If golf has any interest in preserving the Ryder Cup as one of the world's great sports events it should never forget October 1, 2010.
The date, unlike so many others in the history of the event that has been so enhanced by great men like Jack Nicklaus and Seve Ballesteros, has to be logged with shame. The day has to be remembered not for the sound of torrential rain, but the aroma of greed.
Forty-five thousand golf lovers were trapped with nothing to see for more than seven hours in this Welsh valley which had come to resemble a stretch of flood pain when the action was suspended. The first four-ball match pitting Europe's Lee Westwood and Martin Kaymer against Americans Phil Mickelson and Dustin Johnson had sloshed its way only as far as the sixth hole — in more than two hours.
Rain happens, of course, but the responsibility of the organisers of the 38th Ryder Cup was always to set acceptable levels of risk and by pitching the event so late in the year, on a course where millions spent on drainage could never match the natural facility of the sandy linksland of some of Britain's best and most prestigious golf courses, that burden of care for the live spectators was disastrously neglected.
As play resumed in early evening officials conceded that forecasts of further grim weather, particularly for Sunday, meant there was not much hope of completing the match before Monday - and no guarantee against a farcical, arbitrary guillotining on play at a sunset timed for 6.43.
Matches in which one side had built up a formidable lead would be declared halved. It is an outrage to the dignity and the credibility of the Ryder Cup, one that could turn it into an irrelevant farce. But then no-one had to look hard for an explanation.
Part of the responsibility undoubtedly belonged to the US PGA Tour, whose commissioner Tim Finchem, happily posed with his compatriots on the first tee.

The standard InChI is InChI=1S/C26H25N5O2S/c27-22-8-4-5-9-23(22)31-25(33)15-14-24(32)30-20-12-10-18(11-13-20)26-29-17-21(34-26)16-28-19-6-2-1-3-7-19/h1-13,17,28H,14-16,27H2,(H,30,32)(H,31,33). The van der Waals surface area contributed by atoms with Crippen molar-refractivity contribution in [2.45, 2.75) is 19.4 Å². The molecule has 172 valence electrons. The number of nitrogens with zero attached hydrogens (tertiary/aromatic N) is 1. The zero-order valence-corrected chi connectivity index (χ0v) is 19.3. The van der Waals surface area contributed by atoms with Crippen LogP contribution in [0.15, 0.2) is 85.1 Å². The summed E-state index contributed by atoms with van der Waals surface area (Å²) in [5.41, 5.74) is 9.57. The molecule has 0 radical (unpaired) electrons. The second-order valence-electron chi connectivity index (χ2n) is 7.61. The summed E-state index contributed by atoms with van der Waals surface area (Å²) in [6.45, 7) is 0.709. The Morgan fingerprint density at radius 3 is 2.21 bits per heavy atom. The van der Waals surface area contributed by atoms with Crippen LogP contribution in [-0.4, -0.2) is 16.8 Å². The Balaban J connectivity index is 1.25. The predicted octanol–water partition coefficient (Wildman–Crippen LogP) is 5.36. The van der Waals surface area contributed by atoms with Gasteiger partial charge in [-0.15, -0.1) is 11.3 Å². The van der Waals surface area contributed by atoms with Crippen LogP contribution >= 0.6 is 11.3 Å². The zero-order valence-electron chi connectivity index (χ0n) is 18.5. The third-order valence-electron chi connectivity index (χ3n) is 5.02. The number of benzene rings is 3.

The US PGA required the Ryder Cup dates be pushed back in order to protect the tournament that represents their biggest motherlode of hard cash, the FedEx Cup which last week left American team member Jim Furyk $11.5m richer and, before some rule changes, promised to pay Tiger Woods a pension fund of more than $100m.
Denied revenue from major tournaments — and the Ryder Cup — the American tour fiercely protects the place of Fedex on the golf calendar. As yesterday degenerated into a marathon drinking session for many fans held captive by the bars and the food and sports good concessions, America's winning captain two years ago, Paul Azinger, pointed his finger at one basic problem.
He said, “It's a great shame. It has been dictated by the FedEx Cup date. The Fedex tournament was not invented when the Ryder Cup was awarded but its date has been pushed back and back.”
The consequences, if the worst-case weather reports prove anywhere near accurate, will be nothing less than farcical. If matches have to be cut off on Monday, which is far from a remote possibility under these moist Welsh skies, a massive asterisk will have to be placed against the campaigns of Colin Montgomerie and his American counterpart Corey Pavin.
There will also be fresh doubts against the priorities of the European PGA and Ryder Cup committee.
Profits may have been secured but as yesterday's inclusive action came to a close there was another reason to believe that financial opportunity had come at too high a price.
It was a change of format that might just get the match settled by tomorrow night — but only after a change of format which takes away much of the challenges facing the rival captains.
Montgomerie and Pavin are no longer required to leave out players on the way to the singles showdown with the introduction of a final team session of two foursomes and six four-balls.
This rips away the character of this Ryder Cup. It is, more than anything, another bogey for greed.